The Social Market Foundation has recommended to support the pub sector and cut problem drinking.
The study commissioned by the Institute of Alcohol Studies concluded that a "pub relief" would make drinking at home less affordable and support the pub sector.
The report’s idea would be to shift taxation towards high-strength drinks bought for consumption at home - and away from weaker products bought in pubs and bars.
According to reports that could mean that beer in pubs would become less expensive, depending on how the duties were structured.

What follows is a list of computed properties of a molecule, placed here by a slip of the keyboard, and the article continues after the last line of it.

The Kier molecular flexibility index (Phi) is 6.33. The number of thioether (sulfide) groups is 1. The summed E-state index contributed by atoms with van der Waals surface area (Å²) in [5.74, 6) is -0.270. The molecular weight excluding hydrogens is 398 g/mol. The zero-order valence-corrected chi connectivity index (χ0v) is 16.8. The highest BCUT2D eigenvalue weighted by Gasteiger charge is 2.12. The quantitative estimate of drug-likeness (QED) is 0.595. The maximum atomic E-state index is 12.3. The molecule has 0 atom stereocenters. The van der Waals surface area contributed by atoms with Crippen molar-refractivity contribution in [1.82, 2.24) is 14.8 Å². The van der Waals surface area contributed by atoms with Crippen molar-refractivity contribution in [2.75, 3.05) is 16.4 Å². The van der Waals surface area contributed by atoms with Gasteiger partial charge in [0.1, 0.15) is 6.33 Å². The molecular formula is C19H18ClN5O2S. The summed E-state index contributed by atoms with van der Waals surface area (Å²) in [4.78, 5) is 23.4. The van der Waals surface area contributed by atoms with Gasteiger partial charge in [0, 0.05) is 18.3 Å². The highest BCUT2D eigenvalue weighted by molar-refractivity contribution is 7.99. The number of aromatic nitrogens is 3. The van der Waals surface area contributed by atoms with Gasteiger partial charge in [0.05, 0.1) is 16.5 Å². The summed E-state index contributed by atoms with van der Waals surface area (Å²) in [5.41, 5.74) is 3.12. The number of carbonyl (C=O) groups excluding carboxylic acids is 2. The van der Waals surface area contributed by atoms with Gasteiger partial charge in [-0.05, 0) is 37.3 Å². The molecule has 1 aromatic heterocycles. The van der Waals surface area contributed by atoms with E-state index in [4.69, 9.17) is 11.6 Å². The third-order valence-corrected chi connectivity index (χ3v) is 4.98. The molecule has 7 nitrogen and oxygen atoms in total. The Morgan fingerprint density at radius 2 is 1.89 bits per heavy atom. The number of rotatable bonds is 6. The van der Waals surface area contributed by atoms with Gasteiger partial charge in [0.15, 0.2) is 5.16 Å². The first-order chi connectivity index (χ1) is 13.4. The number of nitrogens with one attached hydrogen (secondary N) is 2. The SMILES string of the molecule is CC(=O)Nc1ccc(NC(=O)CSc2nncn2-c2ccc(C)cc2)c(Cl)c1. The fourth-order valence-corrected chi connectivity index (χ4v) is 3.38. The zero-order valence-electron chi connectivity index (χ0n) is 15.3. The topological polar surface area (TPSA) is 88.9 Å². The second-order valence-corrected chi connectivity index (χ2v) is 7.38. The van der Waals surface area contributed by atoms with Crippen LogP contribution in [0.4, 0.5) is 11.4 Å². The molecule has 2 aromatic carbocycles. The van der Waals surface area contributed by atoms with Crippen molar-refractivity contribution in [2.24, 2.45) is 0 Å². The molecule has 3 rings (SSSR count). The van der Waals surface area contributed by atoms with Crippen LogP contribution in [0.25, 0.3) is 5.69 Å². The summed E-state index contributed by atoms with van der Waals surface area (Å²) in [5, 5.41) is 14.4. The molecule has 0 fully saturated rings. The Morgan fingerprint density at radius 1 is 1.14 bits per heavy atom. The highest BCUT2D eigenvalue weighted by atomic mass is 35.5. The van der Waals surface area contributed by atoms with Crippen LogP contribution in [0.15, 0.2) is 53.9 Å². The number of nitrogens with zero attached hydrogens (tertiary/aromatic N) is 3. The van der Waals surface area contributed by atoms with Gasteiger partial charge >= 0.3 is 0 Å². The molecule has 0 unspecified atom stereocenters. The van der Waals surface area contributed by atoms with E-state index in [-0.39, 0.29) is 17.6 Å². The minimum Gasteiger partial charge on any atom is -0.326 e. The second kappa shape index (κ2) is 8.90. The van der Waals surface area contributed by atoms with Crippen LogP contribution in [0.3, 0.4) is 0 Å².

Taxing cider and wine by the unit, as is already the case with beer and spirits, would also help cut down problem drinking, it added.
According to recent research, cheap supermarket alcohol was the "number one" concern for publicans, said IAS senior policy analyst Aveek Bhattacharya, followed by competition from big chains.
Mr Bhattacharya said alcohol in supermarkets is cheap for a number of reasons.
Alcohol duty has been cut in real terms every year since 2013, and beer duty in real terms is 18% lower than then.
One of the main reasons supermarket booze is cheaper than pubs is bargaining power, he says.
Supermarkets can squeeze brewers on price because they are such large customers, but when it comes to landlords negotiating with brewers, "the boot's on the other foot", he said.
Supermarkets can also use alcohol as a loss leader - that is, it's sold at a loss to attract shoppers into stores, where they will buy more profitable items.